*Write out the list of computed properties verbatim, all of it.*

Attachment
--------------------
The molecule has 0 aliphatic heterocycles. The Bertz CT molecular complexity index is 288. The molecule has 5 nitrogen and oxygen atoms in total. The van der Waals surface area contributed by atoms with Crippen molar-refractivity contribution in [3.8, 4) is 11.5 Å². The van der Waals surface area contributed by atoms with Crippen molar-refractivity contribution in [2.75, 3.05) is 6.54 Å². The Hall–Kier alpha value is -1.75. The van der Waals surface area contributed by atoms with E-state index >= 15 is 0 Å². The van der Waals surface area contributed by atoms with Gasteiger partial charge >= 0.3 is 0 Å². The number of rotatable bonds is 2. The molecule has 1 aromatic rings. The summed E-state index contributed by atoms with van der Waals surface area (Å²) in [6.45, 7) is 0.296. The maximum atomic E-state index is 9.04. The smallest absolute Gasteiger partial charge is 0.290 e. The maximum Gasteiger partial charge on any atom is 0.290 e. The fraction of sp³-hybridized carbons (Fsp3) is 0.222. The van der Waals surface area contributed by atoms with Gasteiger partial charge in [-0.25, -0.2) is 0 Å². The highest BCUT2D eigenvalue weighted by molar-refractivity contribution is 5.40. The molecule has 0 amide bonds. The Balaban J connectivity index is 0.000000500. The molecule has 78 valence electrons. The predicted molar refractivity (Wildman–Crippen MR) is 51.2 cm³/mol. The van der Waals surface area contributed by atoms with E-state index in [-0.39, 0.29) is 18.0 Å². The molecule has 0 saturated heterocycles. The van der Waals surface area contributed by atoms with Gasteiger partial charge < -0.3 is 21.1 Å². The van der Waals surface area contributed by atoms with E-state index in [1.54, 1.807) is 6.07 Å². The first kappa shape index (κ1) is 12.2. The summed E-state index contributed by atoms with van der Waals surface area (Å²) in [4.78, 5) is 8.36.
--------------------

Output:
The molecule has 0 aliphatic heterocycles. The Bertz CT molecular complexity index is 288. The molecule has 5 nitrogen and oxygen atoms in total. The van der Waals surface area contributed by atoms with Crippen molar-refractivity contribution in [3.8, 4) is 11.5 Å². The van der Waals surface area contributed by atoms with Crippen molar-refractivity contribution in [2.75, 3.05) is 6.54 Å². The Hall–Kier alpha value is -1.75. The van der Waals surface area contributed by atoms with E-state index >= 15 is 0 Å². The van der Waals surface area contributed by atoms with Gasteiger partial charge >= 0.3 is 0 Å². The number of rotatable bonds is 2. The molecule has 1 aromatic rings. The summed E-state index contributed by atoms with van der Waals surface area (Å²) in [6.45, 7) is 0.296. The maximum atomic E-state index is 9.04. The smallest absolute Gasteiger partial charge is 0.290 e. The maximum Gasteiger partial charge on any atom is 0.290 e. The fraction of sp³-hybridized carbons (Fsp3) is 0.222. The van der Waals surface area contributed by atoms with Gasteiger partial charge in [-0.25, -0.2) is 0 Å². The highest BCUT2D eigenvalue weighted by molar-refractivity contribution is 5.40. The molecule has 0 amide bonds. The Balaban J connectivity index is 0.000000500. The molecule has 78 valence electrons. The predicted molar refractivity (Wildman–Crippen MR) is 51.2 cm³/mol. The van der Waals surface area contributed by atoms with E-state index in [-0.39, 0.29) is 18.0 Å². The molecule has 0 saturated heterocycles. The van der Waals surface area contributed by atoms with Gasteiger partial charge < -0.3 is 21.1 Å². The van der Waals surface area contributed by atoms with E-state index in [1.54, 1.807) is 6.07 Å². The first kappa shape index (κ1) is 12.2. The summed E-state index contributed by atoms with van der Waals surface area (Å²) in [4.78, 5) is 8.36.